For practitioners who struggle to identify exactly what they believe, Flemmer suggests this exercise: Write down the words “lesbian,” “gay,” and “queer,” and jot down any associations that come to mind. Often, she says, providers link homosexuality to things like promiscuity or substance abuse — assumptions that could color the care they provide.
The artwork in a doctor’s office isn’t just meaningless decoration — it’s a message to patients about the views of the practice. Same goes for the magazines in the waiting room. “I’ve been to places where the reading material was all one worldview,” says Flemmer, “where all the photos were of a man and a woman.” If the environment suggests a single perspective — say, that sexual relationships are strictly heterosexual — lesbian or bisexual women may not feel comfortable opening up to their provider for fear of judgment, she says.
Another key environmental cue: whether a nondiscrimination policy is posted. “Often [doctors] don’t even have a nondiscrimination policy, and if they do have one, it doesn’t include sexuality,” Flemmer says. However, some clinicians are starting to post symbols, such as rainbows or pink triangles, in their offices to signal acceptance. “Subtle cues like that can help women be a lot more open, and also help the provider get more accurate health information,” she says.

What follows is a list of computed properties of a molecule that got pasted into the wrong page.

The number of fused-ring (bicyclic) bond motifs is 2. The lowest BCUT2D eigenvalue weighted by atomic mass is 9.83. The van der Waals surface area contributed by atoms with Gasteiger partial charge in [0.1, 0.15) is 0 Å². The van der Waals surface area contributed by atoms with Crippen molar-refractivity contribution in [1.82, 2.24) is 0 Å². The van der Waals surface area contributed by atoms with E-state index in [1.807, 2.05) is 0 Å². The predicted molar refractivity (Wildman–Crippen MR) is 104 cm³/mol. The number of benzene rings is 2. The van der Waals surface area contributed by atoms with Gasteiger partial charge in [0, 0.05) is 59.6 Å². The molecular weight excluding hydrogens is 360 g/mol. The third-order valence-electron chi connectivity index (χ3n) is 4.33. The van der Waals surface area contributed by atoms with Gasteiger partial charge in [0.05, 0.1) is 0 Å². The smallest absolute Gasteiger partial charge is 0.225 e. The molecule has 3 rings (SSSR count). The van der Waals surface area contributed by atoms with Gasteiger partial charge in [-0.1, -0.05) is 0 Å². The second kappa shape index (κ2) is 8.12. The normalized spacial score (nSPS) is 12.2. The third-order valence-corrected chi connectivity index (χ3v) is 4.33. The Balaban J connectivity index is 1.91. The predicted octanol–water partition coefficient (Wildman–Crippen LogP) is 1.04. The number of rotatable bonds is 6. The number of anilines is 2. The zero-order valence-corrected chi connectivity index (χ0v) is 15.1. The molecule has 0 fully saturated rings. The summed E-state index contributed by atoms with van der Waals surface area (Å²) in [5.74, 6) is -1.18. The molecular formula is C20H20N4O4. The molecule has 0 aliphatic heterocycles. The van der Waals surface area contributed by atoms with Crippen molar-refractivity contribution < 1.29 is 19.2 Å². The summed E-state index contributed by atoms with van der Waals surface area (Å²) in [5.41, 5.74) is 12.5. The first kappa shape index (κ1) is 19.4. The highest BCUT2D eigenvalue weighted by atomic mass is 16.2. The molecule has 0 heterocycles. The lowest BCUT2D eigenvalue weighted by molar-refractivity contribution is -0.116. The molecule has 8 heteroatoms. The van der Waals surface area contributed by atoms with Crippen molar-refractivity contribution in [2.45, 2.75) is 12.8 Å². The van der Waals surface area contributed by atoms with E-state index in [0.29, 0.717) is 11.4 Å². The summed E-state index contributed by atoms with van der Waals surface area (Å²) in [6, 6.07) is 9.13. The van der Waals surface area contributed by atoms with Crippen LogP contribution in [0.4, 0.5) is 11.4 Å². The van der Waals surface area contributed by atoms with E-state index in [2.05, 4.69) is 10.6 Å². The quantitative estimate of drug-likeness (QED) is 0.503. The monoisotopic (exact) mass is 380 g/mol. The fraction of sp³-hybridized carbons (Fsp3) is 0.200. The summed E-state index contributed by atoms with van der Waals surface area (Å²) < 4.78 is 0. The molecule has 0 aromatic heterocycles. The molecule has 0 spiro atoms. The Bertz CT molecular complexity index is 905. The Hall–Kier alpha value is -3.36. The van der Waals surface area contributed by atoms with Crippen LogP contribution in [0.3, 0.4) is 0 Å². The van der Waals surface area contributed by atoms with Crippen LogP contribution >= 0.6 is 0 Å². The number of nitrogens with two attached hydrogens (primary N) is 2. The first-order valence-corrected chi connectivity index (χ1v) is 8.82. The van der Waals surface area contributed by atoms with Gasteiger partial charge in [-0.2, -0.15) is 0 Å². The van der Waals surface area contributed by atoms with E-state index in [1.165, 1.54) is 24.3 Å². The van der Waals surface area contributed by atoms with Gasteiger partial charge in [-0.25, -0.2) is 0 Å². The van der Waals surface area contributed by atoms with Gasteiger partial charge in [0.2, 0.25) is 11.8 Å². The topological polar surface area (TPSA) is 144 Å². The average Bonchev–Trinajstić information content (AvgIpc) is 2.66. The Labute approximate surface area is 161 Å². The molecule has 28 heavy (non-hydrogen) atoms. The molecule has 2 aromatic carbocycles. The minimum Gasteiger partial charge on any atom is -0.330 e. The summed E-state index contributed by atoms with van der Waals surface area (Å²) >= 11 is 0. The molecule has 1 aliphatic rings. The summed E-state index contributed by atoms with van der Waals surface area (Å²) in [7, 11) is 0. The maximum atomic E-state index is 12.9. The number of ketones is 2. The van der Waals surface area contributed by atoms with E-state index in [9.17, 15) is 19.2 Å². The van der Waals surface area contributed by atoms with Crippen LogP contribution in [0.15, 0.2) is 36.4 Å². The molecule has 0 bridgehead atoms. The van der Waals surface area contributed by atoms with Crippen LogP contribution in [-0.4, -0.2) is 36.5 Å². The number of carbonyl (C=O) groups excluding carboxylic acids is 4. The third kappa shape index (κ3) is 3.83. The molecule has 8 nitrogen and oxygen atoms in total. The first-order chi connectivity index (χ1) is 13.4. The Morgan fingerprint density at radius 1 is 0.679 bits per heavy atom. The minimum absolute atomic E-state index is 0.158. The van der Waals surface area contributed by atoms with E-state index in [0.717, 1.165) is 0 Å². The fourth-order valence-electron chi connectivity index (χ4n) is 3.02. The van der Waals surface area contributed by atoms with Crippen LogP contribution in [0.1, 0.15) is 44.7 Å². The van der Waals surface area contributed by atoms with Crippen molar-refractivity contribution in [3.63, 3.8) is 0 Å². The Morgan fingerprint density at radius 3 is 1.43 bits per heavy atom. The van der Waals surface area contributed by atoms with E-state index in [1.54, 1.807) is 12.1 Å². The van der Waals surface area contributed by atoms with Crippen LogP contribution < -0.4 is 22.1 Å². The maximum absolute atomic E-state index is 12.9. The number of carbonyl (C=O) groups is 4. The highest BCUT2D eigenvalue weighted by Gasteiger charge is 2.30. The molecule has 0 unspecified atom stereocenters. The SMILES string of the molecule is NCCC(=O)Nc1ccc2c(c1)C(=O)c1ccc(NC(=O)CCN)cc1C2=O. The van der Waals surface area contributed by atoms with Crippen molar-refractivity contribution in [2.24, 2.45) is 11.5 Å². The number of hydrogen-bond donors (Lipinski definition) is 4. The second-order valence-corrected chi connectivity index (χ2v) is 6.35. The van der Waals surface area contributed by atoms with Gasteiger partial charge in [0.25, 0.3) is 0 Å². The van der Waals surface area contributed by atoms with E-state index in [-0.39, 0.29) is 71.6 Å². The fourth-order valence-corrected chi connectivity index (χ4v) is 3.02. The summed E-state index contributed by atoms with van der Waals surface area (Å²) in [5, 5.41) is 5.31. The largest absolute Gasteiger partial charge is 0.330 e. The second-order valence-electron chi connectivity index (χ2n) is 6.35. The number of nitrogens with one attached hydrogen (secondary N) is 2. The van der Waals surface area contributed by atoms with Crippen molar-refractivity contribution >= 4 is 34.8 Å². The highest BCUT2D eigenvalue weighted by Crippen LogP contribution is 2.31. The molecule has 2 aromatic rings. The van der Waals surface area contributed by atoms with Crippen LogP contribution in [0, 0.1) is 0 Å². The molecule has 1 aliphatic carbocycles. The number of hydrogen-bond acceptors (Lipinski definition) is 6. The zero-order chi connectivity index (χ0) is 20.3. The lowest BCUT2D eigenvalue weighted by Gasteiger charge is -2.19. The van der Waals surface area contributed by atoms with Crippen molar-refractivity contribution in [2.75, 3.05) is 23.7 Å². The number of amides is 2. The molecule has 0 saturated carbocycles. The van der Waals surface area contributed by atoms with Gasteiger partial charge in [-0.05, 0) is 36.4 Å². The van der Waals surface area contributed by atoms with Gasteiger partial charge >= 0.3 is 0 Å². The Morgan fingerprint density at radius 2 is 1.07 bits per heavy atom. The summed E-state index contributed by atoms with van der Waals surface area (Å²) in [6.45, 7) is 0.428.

Closed-ended questions can imply that a certain response is the right one — which may leave women whose answer is “wrong” feeling alienated or even silenced. Instead of asking, “Are you sexually active?” Flemmer suggests health-care providers ask, “Do you have sex with men, women, both, or neither?” or even simply, “Do you have any concerns about your sex life?” “That’s a really open-ended question,” she says. “So patients can feel free to disclose anything they feel like disclosing.” And rather than inquiring whether patients are married, providers might ask, “Who is family to you?” That way, women can comfortably mention same-sex partners, without fear that “husband” will be expected to make the list.